There are two viable alternative solutions. One, have Frazier adopt a kind of Ben Zobrist role, slotting him all over the diamond. Votto's knee might not be 100 percent for the rest of the year; let Frazier spell him there. Rolen's 37 years old and one of the most injury-prone players in baseball; give Frazier some time at third. As great as Ludwick's been this year, there's evidence to suggest he does better getting some days off; move Frazier to left on those days. If you're looking to optimize your offense, give Stubbs the occasional breather in favor of more swings for Frazier. Or just go for option two: Bench Stubbs (a decent but unspectacular defender and a lousy hitter), move the slick-fielding Bruce to center, and hand Frazier the right-field job. Cozart bats eighth forever more, and suddenly this is a significantly more potent Reds attack.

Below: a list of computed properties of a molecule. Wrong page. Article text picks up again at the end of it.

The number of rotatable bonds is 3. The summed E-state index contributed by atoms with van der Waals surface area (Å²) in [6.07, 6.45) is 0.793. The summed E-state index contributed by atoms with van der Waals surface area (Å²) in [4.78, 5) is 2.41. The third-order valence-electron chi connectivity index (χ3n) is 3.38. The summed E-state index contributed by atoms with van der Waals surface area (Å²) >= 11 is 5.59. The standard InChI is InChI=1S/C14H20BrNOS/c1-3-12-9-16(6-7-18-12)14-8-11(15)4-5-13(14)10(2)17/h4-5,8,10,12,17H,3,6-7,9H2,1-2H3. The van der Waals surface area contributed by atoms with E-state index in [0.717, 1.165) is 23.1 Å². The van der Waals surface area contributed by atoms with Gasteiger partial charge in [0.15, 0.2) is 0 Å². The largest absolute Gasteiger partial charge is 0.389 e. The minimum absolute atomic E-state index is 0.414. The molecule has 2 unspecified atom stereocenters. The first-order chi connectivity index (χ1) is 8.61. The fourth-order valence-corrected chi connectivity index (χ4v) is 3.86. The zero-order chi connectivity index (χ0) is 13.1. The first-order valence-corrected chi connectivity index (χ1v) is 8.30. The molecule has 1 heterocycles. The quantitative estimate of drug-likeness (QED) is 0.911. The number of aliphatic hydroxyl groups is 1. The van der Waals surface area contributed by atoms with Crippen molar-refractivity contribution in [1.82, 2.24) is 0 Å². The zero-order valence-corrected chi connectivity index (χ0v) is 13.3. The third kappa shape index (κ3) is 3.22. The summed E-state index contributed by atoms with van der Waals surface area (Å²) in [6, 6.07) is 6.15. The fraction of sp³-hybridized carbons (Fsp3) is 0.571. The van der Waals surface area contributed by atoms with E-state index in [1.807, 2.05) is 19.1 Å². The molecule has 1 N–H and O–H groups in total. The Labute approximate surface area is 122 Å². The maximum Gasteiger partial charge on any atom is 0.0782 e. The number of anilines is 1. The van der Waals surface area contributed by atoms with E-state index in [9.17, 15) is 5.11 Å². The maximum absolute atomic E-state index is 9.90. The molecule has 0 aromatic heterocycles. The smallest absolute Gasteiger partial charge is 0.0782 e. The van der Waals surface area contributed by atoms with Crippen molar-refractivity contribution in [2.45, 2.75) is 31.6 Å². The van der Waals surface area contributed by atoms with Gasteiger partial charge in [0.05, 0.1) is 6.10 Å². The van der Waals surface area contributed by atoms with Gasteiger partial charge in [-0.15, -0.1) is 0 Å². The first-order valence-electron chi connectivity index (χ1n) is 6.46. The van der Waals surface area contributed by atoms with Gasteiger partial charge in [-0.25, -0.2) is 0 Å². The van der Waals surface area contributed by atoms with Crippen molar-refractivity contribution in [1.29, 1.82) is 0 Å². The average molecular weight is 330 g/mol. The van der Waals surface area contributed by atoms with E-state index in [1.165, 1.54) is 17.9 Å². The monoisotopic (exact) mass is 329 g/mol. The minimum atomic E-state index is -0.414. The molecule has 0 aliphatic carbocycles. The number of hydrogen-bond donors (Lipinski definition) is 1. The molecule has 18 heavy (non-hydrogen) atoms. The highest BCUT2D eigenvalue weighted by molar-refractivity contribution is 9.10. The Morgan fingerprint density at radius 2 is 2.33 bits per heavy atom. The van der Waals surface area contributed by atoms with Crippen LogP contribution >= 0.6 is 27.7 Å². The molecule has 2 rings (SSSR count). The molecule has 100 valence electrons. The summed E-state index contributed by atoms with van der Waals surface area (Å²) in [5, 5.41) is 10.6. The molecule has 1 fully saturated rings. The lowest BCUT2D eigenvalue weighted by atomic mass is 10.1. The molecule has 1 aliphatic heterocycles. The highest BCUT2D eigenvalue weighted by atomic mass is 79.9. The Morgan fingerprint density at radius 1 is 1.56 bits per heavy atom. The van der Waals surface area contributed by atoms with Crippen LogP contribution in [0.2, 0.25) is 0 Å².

Maybe none of this ends up mattering. Maybe Frazier ends up a potent pinch-hitter, the Reds continue to get great pitching from Cueto and Chapman and enough support from the rest of the pitching staff and the three through eight hitters to go all the way. But why try to chase that goal with one hand tied behind your back? While a team like the Dodgers feels compelled to spend $260 million to improve its chances, the Reds merely have to scribble something slightly different on the lineup card every night.
Let the kid play, Dusty. You'll be better for it.